Listen, My Children...

Every Little Helps

Monday, July 21, 2003

Don't knock it till you've tried it


They always say that people only make fun of things that they're scared of because they don't understand them or know enough about them. "They," by the way, are modern mostly-lay psychologists. They are the same kind of people who say, "look, the Sept. 11 hijackers went to strip clubs and bars and totally acculturated themselves but really hated American culture -- the way to stop people from hating America is to sponsor student exchange for those most radically opposed to America!" (Yes, they just don't seem to get it, do they?)

That line of reasoning doesn't make too much sense to me. I never made fun of Canada, and then I went there -- and now I think the people from the Maritimes are disturbingly perky, Ottowans are pathologically helpful (especially when you don't want to be helped), and Canadians are just silly. That last opinion comes from listening to the radio news and reading the editorials in the paper. They really think we think about them as often as they think about us!

On a less giddy note, my sister was the most p.c. and anti-racist person around until she started her summer job at a community service organization in Houston. She's come across enough weird stuff to make her say things that make me reflexively cringe. People naming their children ridiculous names, bizarre stuff like "miss lovely" that'll sure keep them from looking serious on a job application -- and the reason they give is, "so that when their momma beats them or yells at them, they'll think about their name and know that deep down she loves them." This is the "momma" saying this herself. Or people refusing to breast feed, instead demanding money for formula or feeding their kids cow's milk, because it's "not part of Hispanic culture." Or refusing to have basic hygeine practices or to take appropriate medication instead of often counterproductive home remedies, because it's not how they were brought up (and, one assumes, they want their kids to be sickly and on the street just like they were). Now that my sister has had a taste of poor urban black and hispanic life, she's starting to look down on it something awful. I wouldn't dream of making the disparaging comments she does -- I think it's rather an abberance from ignorance rather than something inborn (I also think it's not "black culture" -- it's got nothing to do with the skin color you're born with -- but rather poor inner-city culture, something which can and should be changed. Don't catch me saying that over at Yglesias's site again, though).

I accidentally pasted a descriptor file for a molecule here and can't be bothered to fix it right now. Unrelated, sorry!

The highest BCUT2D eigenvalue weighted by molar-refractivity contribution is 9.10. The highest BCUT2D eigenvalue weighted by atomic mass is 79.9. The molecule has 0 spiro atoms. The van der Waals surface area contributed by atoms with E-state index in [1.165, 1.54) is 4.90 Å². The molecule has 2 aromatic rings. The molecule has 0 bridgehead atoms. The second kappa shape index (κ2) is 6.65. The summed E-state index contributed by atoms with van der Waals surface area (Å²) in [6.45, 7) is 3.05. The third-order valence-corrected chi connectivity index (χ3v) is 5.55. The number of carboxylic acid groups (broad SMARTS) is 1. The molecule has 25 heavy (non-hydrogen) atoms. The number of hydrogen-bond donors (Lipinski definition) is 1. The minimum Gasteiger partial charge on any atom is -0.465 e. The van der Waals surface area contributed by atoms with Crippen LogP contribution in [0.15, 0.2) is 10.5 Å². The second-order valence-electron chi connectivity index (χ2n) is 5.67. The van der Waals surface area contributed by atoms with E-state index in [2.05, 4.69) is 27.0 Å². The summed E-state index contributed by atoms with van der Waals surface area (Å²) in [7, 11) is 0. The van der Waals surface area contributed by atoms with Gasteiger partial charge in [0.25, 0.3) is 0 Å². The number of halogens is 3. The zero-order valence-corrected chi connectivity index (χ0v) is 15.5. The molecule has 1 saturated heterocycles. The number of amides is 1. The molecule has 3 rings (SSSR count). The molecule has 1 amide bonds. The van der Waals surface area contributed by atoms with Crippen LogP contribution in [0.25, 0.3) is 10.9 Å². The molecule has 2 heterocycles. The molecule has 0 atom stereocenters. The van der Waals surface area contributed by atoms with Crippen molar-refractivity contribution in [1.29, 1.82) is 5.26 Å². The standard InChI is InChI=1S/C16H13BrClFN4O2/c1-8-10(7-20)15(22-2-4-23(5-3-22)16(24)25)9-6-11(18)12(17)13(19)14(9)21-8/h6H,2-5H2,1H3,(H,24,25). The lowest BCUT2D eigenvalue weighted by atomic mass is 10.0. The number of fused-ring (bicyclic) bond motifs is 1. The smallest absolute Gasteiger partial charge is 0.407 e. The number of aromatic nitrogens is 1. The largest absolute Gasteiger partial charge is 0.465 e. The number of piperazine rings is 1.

Sometimes, getting to know something more, seeing how either loony or ignorant or depraved it is (depending on where you're coming from), doesn't help you to like it better -- but a deeper understanding of it may help you to make your negative comments much more forcefully and with information to back it up.

0 Comments:

Post a Comment

<< Home